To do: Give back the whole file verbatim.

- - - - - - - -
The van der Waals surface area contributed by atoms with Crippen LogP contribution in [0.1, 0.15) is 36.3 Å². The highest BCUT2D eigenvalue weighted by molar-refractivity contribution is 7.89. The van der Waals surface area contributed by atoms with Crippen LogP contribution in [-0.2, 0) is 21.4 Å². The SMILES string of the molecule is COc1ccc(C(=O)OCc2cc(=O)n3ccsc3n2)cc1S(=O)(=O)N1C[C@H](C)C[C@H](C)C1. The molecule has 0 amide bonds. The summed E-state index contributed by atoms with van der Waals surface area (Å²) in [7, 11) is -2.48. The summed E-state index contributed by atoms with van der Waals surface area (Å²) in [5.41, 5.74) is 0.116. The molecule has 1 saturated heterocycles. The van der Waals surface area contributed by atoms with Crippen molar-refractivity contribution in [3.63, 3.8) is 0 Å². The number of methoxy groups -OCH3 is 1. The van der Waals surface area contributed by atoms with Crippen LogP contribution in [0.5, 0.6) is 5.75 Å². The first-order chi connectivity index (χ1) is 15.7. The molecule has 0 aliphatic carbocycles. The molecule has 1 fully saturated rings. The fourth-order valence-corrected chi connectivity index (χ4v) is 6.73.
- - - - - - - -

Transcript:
The van der Waals surface area contributed by atoms with Crippen LogP contribution in [0.1, 0.15) is 36.3 Å². The highest BCUT2D eigenvalue weighted by molar-refractivity contribution is 7.89. The van der Waals surface area contributed by atoms with Crippen LogP contribution in [-0.2, 0) is 21.4 Å². The SMILES string of the molecule is COc1ccc(C(=O)OCc2cc(=O)n3ccsc3n2)cc1S(=O)(=O)N1C[C@H](C)C[C@H](C)C1. The molecule has 0 amide bonds. The summed E-state index contributed by atoms with van der Waals surface area (Å²) in [7, 11) is -2.48. The summed E-state index contributed by atoms with van der Waals surface area (Å²) in [5.41, 5.74) is 0.116. The molecule has 1 saturated heterocycles. The van der Waals surface area contributed by atoms with Crippen molar-refractivity contribution in [3.63, 3.8) is 0 Å². The number of methoxy groups -OCH3 is 1. The van der Waals surface area contributed by atoms with Crippen LogP contribution in [0.5, 0.6) is 5.75 Å². The first-order chi connectivity index (χ1) is 15.7. The molecule has 0 aliphatic carbocycles. The molecule has 1 fully saturated rings. The fourth-order valence-corrected chi connectivity index (χ4v) is 6.73.